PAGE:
Other catchments will likely soon follow. It is no secret that other regional councils are watching progress with interest, and planning to follow the examples I have mentioned.
My message to the government is: are you aware of the enormous threat posed by these new rules to farming? Agriculture generates 17 percent of GDP and 55 percent of merchandise exports.
Federated Farmers cannot let this issue lie.
YES, New Zealand farmers take their environmental stewardship seriously, and are proud our systems currently deliver the best water quality in the world.
YES, we want to do better and are prepared to invest in new technologies as they evolve. Farmers will change farm systems to achieve better outcomes.
And YES, we will vigorously fight any attempt to slow down New Zealand agriculture and in so doing cost individual farming families the benefit of their life-long efforts. We need time to adopt new technologies as they evolve.
The regional councils of Waikato, Bay of Plenty and Manawatu/Wanganui need to know the Federation will not lie down on this issue, and that ignoring economic impact and the lack of compensation are two elements allowing the RMA to take a heavy toll on New Zealand farming families.
The next topic I want to talk about is the meat industry.
Sheep farmers have had a gutsful.
Recently there was an opportunity to achieve economies of scale through a proposal to merge Alliance and PPCS.
We understand PPCS wanted to merge and Alliance, it seems, do not.
Many farmers see Alliance’s refusal to merge as a wasted opportunity for the wider sheep and beef industry.
The merger had clear farmer support, and there were many reasons why it would have been a success and taken meat procurement, processing and marketing to a new level.
But Alliance decided to take an overly cautious short-term option, pointing to the erosion of their equity as the main reason for not merging.
There are strong analogies here with the dairy industry around the turn of the millennium.
The analogy between PPCS and Alliance on the one hand, and the two largest dairy co-ops in the 1990s on the other hand, is remarkable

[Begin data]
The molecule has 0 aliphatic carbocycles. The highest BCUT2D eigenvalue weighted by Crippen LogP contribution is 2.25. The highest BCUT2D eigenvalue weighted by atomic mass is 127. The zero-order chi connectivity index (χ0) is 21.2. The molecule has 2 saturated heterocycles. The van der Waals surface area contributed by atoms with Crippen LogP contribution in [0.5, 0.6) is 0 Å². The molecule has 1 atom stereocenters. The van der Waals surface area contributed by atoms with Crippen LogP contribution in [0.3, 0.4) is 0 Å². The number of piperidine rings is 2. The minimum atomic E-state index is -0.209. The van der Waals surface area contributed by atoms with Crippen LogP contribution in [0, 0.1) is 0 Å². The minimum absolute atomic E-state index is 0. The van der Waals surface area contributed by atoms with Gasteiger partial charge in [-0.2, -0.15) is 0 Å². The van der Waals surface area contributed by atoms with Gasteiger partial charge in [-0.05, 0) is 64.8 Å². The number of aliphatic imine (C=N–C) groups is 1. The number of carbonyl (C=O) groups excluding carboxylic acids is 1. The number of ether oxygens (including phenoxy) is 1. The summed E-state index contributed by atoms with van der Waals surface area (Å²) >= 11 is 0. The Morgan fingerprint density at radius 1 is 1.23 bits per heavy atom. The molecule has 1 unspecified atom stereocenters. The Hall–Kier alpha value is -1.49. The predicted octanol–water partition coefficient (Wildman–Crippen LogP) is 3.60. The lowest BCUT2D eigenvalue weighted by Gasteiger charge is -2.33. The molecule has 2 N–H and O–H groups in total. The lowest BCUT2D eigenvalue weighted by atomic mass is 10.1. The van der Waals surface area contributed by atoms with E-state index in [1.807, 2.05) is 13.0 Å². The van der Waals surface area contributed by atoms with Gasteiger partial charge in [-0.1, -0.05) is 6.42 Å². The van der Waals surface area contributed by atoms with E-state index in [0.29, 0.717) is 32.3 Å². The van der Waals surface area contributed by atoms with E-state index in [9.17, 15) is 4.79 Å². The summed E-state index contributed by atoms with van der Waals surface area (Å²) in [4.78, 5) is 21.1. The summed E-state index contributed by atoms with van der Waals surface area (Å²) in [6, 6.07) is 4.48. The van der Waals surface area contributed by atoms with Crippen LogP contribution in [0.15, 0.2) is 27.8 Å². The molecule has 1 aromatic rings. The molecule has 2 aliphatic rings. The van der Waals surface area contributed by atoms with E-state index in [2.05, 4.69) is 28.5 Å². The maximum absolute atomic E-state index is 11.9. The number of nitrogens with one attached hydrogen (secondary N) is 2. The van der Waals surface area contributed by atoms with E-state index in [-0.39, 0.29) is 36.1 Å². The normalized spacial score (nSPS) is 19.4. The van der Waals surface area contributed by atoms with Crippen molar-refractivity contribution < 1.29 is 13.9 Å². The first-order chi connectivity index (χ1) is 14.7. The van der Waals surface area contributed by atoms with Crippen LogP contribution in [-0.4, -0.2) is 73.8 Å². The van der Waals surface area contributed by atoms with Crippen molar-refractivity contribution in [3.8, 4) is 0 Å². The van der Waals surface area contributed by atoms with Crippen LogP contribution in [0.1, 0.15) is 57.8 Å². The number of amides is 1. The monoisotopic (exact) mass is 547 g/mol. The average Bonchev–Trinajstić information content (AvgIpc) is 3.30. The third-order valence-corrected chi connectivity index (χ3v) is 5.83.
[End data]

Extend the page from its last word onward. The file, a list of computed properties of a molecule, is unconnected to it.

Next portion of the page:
One was an aggressive dairy co-op with a strong vision that set about to rationalise and take risk.
It merged with other dairy companies and created critical mass, increasing productivity and profit.
Meanwhile the other dairy co-operative was focussed on the details of operating its business, and building up its reserves. Eventually the forces of reason prevailed and Fonterra was formed.
Fonterra might have its critics but I’d wager that few farmers would want to turn back the clock to what we had.
We needed a leading company with strong farmer support and a unity of purpose.
We can all see in hindsight the sense of that merger, and it was worth the effort.
I call on farmers to encourage meat company directors to take the brave steps that will build a company large enough to bring stability to the whole meat industry.
Farmers too have another important change to make.
Strong companies require strong supplier loyalty. But this is a two-way street.
Trading at the gate must stop and be replaced by long-term supply arrangements from the farmer to the processor of their choice.
Finally, I talked earlier of the deficient Resource Management Act. Tonight the Federation launches the next phase in its two-year campaign to improve the RMA. We will be launching a booklet clearly setting out the RMA’s flaws and our six-pack of solutions. This booklet will be sent to key decision makers in coming weeks.
Holding a two-day council meeting is expensive, and we are grateful to our business partners for their support in funding this event. I acknowledge our gold sponsors FMG, Telecom, Transpower, Tenix, and Westpac, our silver sponsors Canon, Rural Post, and Ravensdown, and our advertising partner ACC.
Thank you also to all of you here today.
As members of the National Council of Federated Farmers you bear a huge responsibility for the stewardship of this organisation and for the future success of farming in New Zealand.